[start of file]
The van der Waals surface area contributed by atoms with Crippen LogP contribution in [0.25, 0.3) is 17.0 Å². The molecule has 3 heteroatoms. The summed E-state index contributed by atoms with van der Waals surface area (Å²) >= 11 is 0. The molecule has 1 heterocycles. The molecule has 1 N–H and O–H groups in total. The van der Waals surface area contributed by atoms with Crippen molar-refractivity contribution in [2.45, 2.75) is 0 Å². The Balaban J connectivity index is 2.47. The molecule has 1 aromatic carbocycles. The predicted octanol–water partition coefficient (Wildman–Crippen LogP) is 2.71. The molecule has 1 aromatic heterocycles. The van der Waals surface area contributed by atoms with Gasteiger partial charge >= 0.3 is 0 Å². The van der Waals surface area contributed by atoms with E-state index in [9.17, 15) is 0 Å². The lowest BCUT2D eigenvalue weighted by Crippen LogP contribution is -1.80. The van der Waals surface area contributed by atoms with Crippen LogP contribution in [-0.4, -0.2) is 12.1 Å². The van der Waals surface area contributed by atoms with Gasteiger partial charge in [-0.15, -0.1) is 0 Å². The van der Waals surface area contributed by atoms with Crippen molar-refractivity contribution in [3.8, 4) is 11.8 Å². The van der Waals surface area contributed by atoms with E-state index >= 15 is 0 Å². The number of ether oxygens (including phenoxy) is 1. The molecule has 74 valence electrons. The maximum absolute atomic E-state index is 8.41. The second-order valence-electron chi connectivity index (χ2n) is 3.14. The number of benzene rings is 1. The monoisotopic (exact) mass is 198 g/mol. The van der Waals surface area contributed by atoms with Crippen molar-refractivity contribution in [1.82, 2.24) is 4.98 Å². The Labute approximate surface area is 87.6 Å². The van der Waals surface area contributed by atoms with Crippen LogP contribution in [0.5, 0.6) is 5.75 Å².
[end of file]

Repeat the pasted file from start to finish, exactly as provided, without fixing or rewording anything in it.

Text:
The van der Waals surface area contributed by atoms with Crippen LogP contribution in [0.25, 0.3) is 17.0 Å². The molecule has 3 heteroatoms. The summed E-state index contributed by atoms with van der Waals surface area (Å²) >= 11 is 0. The molecule has 1 heterocycles. The molecule has 1 N–H and O–H groups in total. The van der Waals surface area contributed by atoms with Crippen molar-refractivity contribution in [2.45, 2.75) is 0 Å². The Balaban J connectivity index is 2.47. The molecule has 1 aromatic carbocycles. The predicted octanol–water partition coefficient (Wildman–Crippen LogP) is 2.71. The molecule has 1 aromatic heterocycles. The van der Waals surface area contributed by atoms with Gasteiger partial charge >= 0.3 is 0 Å². The van der Waals surface area contributed by atoms with E-state index in [9.17, 15) is 0 Å². The lowest BCUT2D eigenvalue weighted by Crippen LogP contribution is -1.80. The van der Waals surface area contributed by atoms with Crippen LogP contribution in [-0.4, -0.2) is 12.1 Å². The van der Waals surface area contributed by atoms with Gasteiger partial charge in [-0.15, -0.1) is 0 Å². The van der Waals surface area contributed by atoms with Crippen molar-refractivity contribution in [3.8, 4) is 11.8 Å². The van der Waals surface area contributed by atoms with E-state index >= 15 is 0 Å². The number of ether oxygens (including phenoxy) is 1. The molecule has 74 valence electrons. The maximum absolute atomic E-state index is 8.41. The second-order valence-electron chi connectivity index (χ2n) is 3.14. The number of benzene rings is 1. The monoisotopic (exact) mass is 198 g/mol. The van der Waals surface area contributed by atoms with Crippen molar-refractivity contribution in [1.82, 2.24) is 4.98 Å². The Labute approximate surface area is 87.6 Å². The van der Waals surface area contributed by atoms with Crippen LogP contribution in [0.5, 0.6) is 5.75 Å².